Has the Sesquicentennial of the U.S. Civil War Been a Failure?

Earlier this month The Wall Street Journal‘s Cameron McWhirter argued that the 150-Year Anniversary of the Civil War “has been disappointing so far.”  He based his argument on the fact that the sale of Civil War relics and memorabilia is down, government funding has been limited, the number of re-enactments have dropped, and racial issues have brought unease. 

Jesse Marx, writing at The Week, has also pointed to the declining number of reenactors and re-enactments.

But Nick Sacco, writing at his blog “Exploring the Past” is not buying all of this negative press about the Sesquicentennial.  He writes:

…we should proceed with caution before deeming the entire commemoration a failure. Rather, we should consider the ways people are engaging with and learning about the war through their experiences in history classrooms and at a free-choice informal learning settings like Civil War battlefields and museums. Measuring the extent to which people demonstrate changes in knowledge through their learning experiences at Civil War sites can tell us more about the influence of the Sesquicentennial than the purchase of a teddy bear with a Union or Confederate kepi.

According to Sacco’s long-term calculations, attendance is actually up at Antietam, Chickamauga, Gettysburg, Shiloh, Fort Sumter,  and Vicksburg.  Check out his post here.

3 thoughts on “Has the Sesquicentennial of the U.S. Civil War Been a Failure?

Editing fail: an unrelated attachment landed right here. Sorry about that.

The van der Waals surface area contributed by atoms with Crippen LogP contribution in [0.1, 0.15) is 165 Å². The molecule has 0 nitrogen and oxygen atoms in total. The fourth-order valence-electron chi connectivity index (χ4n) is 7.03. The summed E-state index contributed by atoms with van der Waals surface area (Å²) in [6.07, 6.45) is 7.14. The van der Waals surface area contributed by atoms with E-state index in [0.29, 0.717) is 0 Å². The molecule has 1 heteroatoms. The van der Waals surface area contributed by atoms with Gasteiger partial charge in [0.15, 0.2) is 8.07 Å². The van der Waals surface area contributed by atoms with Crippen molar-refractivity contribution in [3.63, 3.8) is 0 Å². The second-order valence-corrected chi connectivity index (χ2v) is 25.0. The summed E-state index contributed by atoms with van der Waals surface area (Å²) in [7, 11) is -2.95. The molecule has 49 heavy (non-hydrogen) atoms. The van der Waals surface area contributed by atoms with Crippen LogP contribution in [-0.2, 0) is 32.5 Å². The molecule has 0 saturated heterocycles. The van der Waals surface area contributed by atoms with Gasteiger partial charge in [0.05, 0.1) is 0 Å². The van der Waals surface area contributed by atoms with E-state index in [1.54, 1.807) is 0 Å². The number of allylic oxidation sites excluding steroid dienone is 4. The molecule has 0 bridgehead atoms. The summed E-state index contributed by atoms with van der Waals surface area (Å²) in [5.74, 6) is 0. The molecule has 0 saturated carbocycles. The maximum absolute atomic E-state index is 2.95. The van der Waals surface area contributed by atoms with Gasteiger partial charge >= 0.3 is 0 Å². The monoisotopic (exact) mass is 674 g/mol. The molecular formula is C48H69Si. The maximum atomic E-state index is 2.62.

1. Por otro lado, Vacheron Replicas Relojes Constantin ha diseñado el caso oro gris 18 quilates de su tienda tradicional Relojes de imitacion Moscú nuevo según dos criterios: una elegante suavidad de su perfil vinculación indiscutiblemente a la tradición clásica, así como Replica Relojes su diámetro 41 mm dándole una dimensión contemporánea. La parte inferior perforada estaba equipada con un zafiro para admirar su movimiento.

    Like

  2. John. Sesquicentennial with a twist–For your readers who may be in the Shenandoah Valley this June 14, there is a commemoration of the Sesquicentennial of the Assassination of the Elder John Kline, German Baptist Brethren church leader, anti-slavery activist, and pacifist. This home-front story had ramifications throughout the German Baptist Brethren communities, and Kline is still remembered as one of the great leaders of the Brethren in the United States. More info at http://www.johnklinehomestead.com/events.htm

    Christopher

    Like

Comments are closed.